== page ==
While some motorists regard driving as a basic right, the fact is that operating a motor vehicle is a privilege that must be earned and maintained by demonstrating safe and lawful driving. Under certain circumstances, an individual's New Hampshire driver's license may be suspended or revoked for a specific length of time, depending on the person's driving record or history, and the particular violation(s).
REASONS FOR DRIVER'S LICENSE SUSPENSIONS
There are a variety of reasons why your New Hampshire driver's license might be suspended. Some of these are related to specific driving violations, while others may be due to violation of other State laws. Following are some of the most common reasons for a New Hampshire driver's license to be suspended or revoked.
- Excessive Moving Violations. The state of New Hampshire operates on a point system, in which drivers accumulate points on their license for every moving violation they commit. Your driving license can be suspended for 3 months to a year. There are three age categories for point accumulation and subsequent suspension. They are as follows:
Drivers under the age of 18
- 6 points in 12 months - 3 month suspension.
- 12 points in two consecutive years - up to 6 months suspension.
- 18 points in three consecutive years - up to a year's suspension.
Drivers between the ages of 18-20
- 9 points in 12 months - 3 month suspension.
- 15 points in two consecutive years - up to 6 months suspension.
- 21 points in three consecutive years - up to a year's suspension.
Drivers aged 21 and above
- 12 points in 12 months - 3 month suspension.
- 18 in two consecutive years - up to 6 months suspension.
- 24 in three consecutive years - up a year's suspension.
- Driving Under the Influence. Your New Hampshire driver's license will be suspended if you are found guilty of driving under the influence of alcohol or drugs. The length of the suspension depends on the severity of the violation and whether it is a first or repeat offense. A first offense carries a fine of $1000 and a suspension period of 90 days up to 2 years. A second will be considered a misdemeanor and not a violation. You might also be asked to take a treatment program. The fine is $1000, in addition to the cost of the program, reinstatement and lawyer fees.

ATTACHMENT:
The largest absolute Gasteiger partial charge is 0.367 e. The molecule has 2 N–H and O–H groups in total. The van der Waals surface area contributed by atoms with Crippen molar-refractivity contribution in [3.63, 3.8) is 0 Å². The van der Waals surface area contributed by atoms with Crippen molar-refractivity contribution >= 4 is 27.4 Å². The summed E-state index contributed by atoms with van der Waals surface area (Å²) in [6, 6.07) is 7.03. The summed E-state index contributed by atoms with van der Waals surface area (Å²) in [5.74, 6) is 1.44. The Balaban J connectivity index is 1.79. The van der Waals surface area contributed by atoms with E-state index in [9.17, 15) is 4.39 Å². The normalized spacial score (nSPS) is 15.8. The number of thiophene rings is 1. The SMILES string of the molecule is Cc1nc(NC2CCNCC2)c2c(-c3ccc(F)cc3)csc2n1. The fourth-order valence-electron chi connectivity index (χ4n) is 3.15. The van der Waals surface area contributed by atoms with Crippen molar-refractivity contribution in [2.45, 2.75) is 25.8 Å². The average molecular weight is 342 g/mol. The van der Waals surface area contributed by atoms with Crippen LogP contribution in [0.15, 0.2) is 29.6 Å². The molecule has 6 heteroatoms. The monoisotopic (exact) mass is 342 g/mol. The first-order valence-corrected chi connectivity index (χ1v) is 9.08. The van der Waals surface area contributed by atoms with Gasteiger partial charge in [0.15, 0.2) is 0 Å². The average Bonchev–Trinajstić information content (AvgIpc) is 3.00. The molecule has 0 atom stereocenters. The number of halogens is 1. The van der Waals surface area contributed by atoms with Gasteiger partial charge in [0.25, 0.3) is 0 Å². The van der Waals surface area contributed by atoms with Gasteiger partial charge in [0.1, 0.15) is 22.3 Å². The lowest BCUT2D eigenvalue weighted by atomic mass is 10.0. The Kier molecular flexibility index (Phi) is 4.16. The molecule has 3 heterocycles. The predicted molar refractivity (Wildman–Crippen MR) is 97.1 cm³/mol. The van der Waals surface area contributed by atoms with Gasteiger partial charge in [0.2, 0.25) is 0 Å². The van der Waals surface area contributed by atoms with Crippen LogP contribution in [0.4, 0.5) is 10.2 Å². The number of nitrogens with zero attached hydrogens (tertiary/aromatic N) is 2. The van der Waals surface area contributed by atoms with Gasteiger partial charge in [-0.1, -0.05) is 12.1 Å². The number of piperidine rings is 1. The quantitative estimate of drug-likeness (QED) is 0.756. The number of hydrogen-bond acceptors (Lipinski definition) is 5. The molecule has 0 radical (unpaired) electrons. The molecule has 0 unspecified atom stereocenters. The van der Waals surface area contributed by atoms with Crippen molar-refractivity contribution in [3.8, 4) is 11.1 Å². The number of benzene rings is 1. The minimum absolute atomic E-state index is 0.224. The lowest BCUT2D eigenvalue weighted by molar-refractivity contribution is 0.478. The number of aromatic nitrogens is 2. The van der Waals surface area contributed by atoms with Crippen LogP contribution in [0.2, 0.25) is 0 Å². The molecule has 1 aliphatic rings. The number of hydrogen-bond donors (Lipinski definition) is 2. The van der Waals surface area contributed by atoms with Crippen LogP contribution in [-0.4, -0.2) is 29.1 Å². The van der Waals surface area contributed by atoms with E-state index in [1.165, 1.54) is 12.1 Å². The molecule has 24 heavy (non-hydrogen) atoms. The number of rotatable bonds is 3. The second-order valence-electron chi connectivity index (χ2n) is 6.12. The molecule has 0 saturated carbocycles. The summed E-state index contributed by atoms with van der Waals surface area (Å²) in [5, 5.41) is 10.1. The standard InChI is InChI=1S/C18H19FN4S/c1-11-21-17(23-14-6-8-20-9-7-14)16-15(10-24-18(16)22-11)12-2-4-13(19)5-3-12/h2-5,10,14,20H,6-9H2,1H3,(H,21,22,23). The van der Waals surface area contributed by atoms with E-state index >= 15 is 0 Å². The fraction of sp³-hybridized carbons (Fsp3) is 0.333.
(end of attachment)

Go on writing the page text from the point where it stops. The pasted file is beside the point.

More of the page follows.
- Driving with a Suspended License or no License. Driving with a suspended license will lead to an increase in the length of the suspension, and you may also be imprisoned for up to five years. The duration of the additional suspension varies depending on the reason for the underlying suspension. Your driver's license may also be suspended if you do not have your license with you while you are driving.
- Driving without Insurance. All motor vehicles driven in New Hampshire must be properly insured. Failure to provide proof of valid auto insurance can result in your license being suspended.
- Other Driving-Related Violations. Your New Hampshire driver's license may also be suspended if you engage in reckless driving, are found to be at fault in a fatal accident, or if you abandon your vehicle on a public highway. Other reasons include speeding, reckless driving, taking over a school bus unlawfully, disobeying a law enforcement officer, leaving the scene of an accident without giving aid, using a vehicle to commit a crime and vehicular homicide or manslaughter.
- Physical or Psychological Disqualification. The Division of Motor Vehicles can order a re-examination of any person who may not be fit to drive. An individual's driving privileges may be suspended if the re-examination finds they are physically or psychologically unable to drive safely.
- Non-Driving Reasons for License Suspension. A variety of non-driving violations or issues can result in your license being suspended. These include: not responding to a Division of Motor Vehicles notice or not appearing in court; failing to pay traffic tickets, fines or surcharges; and not paying child support.